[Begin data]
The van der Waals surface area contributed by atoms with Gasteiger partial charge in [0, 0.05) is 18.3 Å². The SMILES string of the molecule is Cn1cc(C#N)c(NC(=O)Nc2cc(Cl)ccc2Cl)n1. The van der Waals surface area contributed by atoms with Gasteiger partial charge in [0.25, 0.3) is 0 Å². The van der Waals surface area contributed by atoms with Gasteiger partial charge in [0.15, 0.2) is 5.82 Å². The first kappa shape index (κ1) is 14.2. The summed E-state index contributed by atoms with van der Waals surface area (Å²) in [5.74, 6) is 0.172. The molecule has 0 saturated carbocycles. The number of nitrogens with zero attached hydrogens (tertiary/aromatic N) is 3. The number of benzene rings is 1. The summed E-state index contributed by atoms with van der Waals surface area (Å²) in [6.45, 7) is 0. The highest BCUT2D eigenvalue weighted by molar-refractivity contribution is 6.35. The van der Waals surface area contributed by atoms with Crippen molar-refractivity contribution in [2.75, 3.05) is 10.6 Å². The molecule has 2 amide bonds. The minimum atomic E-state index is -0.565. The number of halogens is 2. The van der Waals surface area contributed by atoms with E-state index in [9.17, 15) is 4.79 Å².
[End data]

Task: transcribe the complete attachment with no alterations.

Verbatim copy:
The van der Waals surface area contributed by atoms with Gasteiger partial charge in [0, 0.05) is 18.3 Å². The SMILES string of the molecule is Cn1cc(C#N)c(NC(=O)Nc2cc(Cl)ccc2Cl)n1. The van der Waals surface area contributed by atoms with Gasteiger partial charge in [0.25, 0.3) is 0 Å². The van der Waals surface area contributed by atoms with Gasteiger partial charge in [0.15, 0.2) is 5.82 Å². The first kappa shape index (κ1) is 14.2. The summed E-state index contributed by atoms with van der Waals surface area (Å²) in [5.74, 6) is 0.172. The molecule has 0 saturated carbocycles. The number of nitrogens with zero attached hydrogens (tertiary/aromatic N) is 3. The number of benzene rings is 1. The summed E-state index contributed by atoms with van der Waals surface area (Å²) in [6.45, 7) is 0. The highest BCUT2D eigenvalue weighted by molar-refractivity contribution is 6.35. The van der Waals surface area contributed by atoms with Crippen molar-refractivity contribution in [2.75, 3.05) is 10.6 Å². The molecule has 2 amide bonds. The minimum atomic E-state index is -0.565. The number of halogens is 2. The van der Waals surface area contributed by atoms with E-state index in [9.17, 15) is 4.79 Å².